Reflection for Thursday, February 5, 2004: 4th week in Ordinary Time.
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O'Reilly, Daniel Patrick
The scriptures today are interesting. In 1 Kings, David instructs his son Solomon to follow God's ways. In 1 Chronicles, the writer shouts, "Lord, you are exalted over all." And in Mark, Christ sends out the disciples to preach repentance. When Jesus sends them out, he doesn't say, pack for the journey. Just the opposite. He instructs them to take sandals and a walking stick. The disciples have to trust Jesus.|Usually it's the Gospel that speaks to me, but today it's the Old Testament. David is an amazing person. A man with a heart for God. As a young father, he lost one child because of his own sin. Later, another son, Absalom, rebels against David, tries to kill David and is then himself killed. The scene of David weeping at the news of his son's death is one of the more heart-wrenching in the Bible. Life has not been easy for David. He has plenty of reason for bitterness towards God. Now David is old. He lies on his death bed. His son Solomon, his successor, is listening. What advice does David give? What parting wisdom does he have for Solomon? Remain faithful to the Lord. Follow his ways. It isn't about leadership skills or investment advice or how to run a kingdom or anything like that. Be faithful.|As a father, I understand where David is coming from. David understands what is important. I feel incredibly blessed to have a wife who loves God and who works with me to pass our faith on to our children. I recognize what a gift faith is. Even if you don't look at the eternal life side, a relationship with Christ adds clarity, meaning, purpose, joy and fulfilment to the here and now. Christ simply makes life better. When I see faith in my children my heart soars. So imagine how I feel when I can't impart my faith to a child. My oldest son, Andrew, has, for quite some time now, made it quite clear that he does not believe in God and he views believers as gullible fools. For a long time I took the attitude that something was wrong with this kid and I was going to fix it. To say that we have knocked heads over the subject is an understatement. The more I presented my faith or shared about Jesus, the more my son rejected it. It was heart breaking and maddening at the same time.|I felt I had reached the end of my rope with this kid many times. Our struggle over this issue is part of the reason my son moved out at the age of 18. I felt like a failure as a father and as an ambassador for Christ. I was certain I was the only one in the world who had to go through this horrible situation. Ahh, but what about David? I shared my struggles with a small group at church. It was encouraging to know that I wasn't alone in my struggle. It also helped me to recognize that this struggle was between my son and God. I learned to back off some. Last Christmas a minor miracle occurred. I had reached a point where I didn't even invite Andrew to church anymore. One Sunday morning before Christmas, Andrew showed up. This was strange, but wasn't completely out of the ordinary because Andrew likes to eat and we always have food. When it came time for the family to go to church, Andrew piled into the van with us. And sat with us through church. What an encouraging and joyful moment.|Later, I had to laugh at myself. I always seem to approach life with the attitude that I have to fix it. I have my own plan, my own timetable and my own methods. And I'm sure they all give God a good laugh. My prayer today is for patience for parents of rebellious children. God has a plan for them.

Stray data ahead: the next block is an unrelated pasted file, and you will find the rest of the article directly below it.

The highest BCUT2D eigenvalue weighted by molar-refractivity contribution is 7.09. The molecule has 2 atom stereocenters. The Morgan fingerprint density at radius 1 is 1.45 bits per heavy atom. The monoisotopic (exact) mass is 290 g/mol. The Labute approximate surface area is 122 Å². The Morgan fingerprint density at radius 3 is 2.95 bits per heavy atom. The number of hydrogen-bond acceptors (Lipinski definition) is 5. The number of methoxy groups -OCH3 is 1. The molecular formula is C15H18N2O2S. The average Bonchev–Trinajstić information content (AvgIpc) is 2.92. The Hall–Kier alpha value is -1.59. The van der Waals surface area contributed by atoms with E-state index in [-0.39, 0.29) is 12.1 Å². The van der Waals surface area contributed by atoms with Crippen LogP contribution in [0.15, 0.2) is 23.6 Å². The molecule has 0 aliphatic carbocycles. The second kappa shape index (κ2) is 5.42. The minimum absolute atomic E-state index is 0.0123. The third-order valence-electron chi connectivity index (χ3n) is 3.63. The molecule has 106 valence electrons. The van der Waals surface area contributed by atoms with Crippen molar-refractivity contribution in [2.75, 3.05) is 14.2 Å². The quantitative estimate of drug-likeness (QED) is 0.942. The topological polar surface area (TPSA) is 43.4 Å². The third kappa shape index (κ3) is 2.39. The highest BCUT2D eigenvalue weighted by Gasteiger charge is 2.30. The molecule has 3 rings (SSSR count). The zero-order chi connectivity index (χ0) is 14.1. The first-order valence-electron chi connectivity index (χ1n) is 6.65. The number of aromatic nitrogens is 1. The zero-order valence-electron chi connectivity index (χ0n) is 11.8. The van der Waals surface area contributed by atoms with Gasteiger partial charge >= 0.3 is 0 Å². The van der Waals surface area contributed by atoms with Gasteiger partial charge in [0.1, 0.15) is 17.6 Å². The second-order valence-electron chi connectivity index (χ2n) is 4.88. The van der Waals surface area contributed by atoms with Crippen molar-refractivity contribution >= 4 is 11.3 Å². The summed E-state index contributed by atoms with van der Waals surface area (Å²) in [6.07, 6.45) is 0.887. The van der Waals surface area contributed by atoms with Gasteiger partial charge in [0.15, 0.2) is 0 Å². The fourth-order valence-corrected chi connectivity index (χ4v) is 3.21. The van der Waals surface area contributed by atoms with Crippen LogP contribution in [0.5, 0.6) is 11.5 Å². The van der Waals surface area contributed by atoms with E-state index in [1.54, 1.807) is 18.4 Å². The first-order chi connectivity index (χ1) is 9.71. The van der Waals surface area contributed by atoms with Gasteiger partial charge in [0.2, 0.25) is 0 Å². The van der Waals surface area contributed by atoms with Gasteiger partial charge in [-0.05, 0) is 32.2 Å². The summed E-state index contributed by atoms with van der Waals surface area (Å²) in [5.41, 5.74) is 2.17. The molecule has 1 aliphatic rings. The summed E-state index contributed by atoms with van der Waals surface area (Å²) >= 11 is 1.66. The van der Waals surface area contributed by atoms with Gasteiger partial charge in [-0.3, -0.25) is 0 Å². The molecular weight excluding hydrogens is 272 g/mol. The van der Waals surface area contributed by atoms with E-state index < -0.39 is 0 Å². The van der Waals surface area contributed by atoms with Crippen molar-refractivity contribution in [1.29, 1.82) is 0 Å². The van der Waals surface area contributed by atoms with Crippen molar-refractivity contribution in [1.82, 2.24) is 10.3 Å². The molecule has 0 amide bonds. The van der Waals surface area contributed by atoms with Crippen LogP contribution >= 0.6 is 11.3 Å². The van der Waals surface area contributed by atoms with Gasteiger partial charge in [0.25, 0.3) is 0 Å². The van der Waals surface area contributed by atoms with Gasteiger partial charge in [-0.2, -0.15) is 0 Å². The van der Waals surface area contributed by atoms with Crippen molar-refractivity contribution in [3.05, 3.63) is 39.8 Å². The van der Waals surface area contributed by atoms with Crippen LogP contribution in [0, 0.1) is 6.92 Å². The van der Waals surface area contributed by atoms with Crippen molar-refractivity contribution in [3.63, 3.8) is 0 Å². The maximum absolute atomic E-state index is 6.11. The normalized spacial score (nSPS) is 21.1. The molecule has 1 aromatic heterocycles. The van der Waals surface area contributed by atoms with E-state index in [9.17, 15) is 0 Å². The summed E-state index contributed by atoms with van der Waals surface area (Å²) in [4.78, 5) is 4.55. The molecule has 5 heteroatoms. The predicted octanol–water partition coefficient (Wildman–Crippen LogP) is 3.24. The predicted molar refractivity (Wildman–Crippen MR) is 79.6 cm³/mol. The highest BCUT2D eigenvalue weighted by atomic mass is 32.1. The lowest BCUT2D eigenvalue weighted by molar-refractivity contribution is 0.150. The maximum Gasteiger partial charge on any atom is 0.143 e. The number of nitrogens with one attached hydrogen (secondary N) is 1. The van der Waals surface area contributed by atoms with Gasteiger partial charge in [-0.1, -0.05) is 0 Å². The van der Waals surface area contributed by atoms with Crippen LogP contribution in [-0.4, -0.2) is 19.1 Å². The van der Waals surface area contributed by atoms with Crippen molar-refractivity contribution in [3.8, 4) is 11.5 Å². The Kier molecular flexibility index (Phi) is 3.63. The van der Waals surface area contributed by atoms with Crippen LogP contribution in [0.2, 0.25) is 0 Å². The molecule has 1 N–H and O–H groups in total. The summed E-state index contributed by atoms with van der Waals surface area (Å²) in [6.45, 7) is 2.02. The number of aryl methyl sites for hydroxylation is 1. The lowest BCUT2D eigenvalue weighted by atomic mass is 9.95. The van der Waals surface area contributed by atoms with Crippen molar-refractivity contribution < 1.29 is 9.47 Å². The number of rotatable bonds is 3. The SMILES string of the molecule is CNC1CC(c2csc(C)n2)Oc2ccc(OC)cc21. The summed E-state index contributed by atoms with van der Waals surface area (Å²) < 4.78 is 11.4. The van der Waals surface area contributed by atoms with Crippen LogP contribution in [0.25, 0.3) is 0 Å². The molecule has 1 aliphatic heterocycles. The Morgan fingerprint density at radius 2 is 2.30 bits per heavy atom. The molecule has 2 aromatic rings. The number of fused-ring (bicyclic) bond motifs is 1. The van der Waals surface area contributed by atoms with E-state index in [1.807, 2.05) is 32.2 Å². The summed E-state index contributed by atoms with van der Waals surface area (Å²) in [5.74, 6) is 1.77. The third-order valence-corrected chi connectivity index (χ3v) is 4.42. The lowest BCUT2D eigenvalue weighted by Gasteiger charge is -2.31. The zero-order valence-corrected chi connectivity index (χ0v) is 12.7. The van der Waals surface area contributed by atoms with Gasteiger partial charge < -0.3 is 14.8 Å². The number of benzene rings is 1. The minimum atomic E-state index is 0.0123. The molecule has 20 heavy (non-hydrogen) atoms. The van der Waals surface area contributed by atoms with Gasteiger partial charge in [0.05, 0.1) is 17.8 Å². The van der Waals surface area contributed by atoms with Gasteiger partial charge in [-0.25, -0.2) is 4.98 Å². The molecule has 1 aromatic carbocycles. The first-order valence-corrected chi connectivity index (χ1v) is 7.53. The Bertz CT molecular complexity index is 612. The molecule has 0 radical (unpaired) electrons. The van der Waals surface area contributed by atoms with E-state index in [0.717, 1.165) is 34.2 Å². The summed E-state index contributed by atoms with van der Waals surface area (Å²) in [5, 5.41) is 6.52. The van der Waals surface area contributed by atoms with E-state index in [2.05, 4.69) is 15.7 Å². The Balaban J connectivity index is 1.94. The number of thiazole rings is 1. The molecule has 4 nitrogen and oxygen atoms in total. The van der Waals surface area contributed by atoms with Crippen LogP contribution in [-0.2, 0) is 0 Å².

University Ministry, Creighton University.
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